Aversion Therapy: This process involves pairing an undesirable behavior with an aversive stimulus in the hope that the unwanted behavior will eventually be reduced. For example, someone suffering from alcoholism might utilize a drug known as disulfiram, which causes severe symptoms such as headaches, nausea, anxiety, and vomiting when combined with alcohol. Because the person becomes extremely ill when they drink, the drinking behavior may be eliminated.
Behavior Therapy Based on Operant Conditioning
Many behavior techniques rely on the principles of operant conditioning, which means that they utilize reinforcement, punishment, shaping, modeling, and related techniques to alter behavior. These methods have the benefit of being highly focused, which means that they can produce fast and effective results.
Some of the techniques and strategies used in this approach to behavioral therapy include:
Token Economies: This type of behavioral strategy relies on reinforcement to modify behavior. Clients are allowed to earn tokens that can be exchanged for special privileges or desired items. Parents and teachers often use token economies to reinforce good behavior. Kids earn tokens for engaging in preferred behaviors and may even lose tokens for displaying undesirable behaviors. These tokens can then be traded for things such as candy, toys, or extra time playing with a favorite toy.
Contingency Management: This approach utilizes a formal written contract between the client and the therapist that outlines the behavior change goals, reinforcements and rewards that will be given, and the penalties for failing to meet the demands of the agreement. These types of agreements aren't just used by therapists – teachers and parents also often use them with students and children in the form of behavior contracts. Contingency contracts can be very effective in producing behavior changes since the rules are spelled out clearly in black-and-white, preventing both parties from backing down on their promises.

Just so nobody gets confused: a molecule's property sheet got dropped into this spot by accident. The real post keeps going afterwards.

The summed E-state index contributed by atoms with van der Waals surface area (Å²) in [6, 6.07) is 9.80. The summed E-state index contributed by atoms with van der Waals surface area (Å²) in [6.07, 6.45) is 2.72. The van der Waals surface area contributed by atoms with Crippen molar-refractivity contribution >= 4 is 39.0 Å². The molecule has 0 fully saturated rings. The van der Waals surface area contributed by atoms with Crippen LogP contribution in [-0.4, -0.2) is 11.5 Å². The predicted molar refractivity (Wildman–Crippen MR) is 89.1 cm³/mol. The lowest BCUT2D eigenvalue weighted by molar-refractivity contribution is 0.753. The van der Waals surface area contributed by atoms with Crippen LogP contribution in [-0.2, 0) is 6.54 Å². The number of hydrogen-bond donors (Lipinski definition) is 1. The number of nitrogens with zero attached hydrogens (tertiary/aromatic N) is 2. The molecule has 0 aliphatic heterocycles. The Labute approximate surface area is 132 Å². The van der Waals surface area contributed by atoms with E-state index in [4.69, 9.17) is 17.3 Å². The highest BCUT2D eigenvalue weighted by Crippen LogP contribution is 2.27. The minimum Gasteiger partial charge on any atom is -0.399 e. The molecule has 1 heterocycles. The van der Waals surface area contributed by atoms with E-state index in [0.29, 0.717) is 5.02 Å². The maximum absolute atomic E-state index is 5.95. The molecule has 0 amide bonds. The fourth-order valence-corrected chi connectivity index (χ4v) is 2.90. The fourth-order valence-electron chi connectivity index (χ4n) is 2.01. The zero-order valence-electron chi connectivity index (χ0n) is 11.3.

Modeling: This technique involves learning through observation and modeling the behavior of others. The process is based on Albert Bandura's social learning theory, which emphasizes the social components of the learning process. Rather than relying simply on reinforcement or punishment, modeling allows individuals to learn new skills or acceptable behaviors by watching someone else perform those desired skills. In some cases, the therapist might model the desired behavior. In other instances, watching peers engage in the sought after behaviors can also be helpful.
Extinction: Another way to produce behavior change is to stop reinforcing a behavior in order to eliminate the response. Time-outs are a perfect example of the extinction process. During a time-out, a person is removed from a situation that provides reinforcement. For example, a child who starts yelling or striking other children would be removed from the play activity and required to sit quietly in a corner or another room where there are no opportunities for attention and reinforcement. By taking away the attention that the child found rewarding, the unwanted behavior is eventually extinguished.
How Well Does Behavioral Therapy Work?
When it comes to treating specific behavioral issues, behavioral therapy can often be more effective than other approaches. Phobias, panic disorder, and obsessive-compulsive disorder are examples of problems that respond well to behavioral treatments.
However, it is important to note that behavioral approaches are not always the best solution. For example, behavioral therapy is generally not the best approach when treating more serious psychological disorders such as depression and schizophrenia.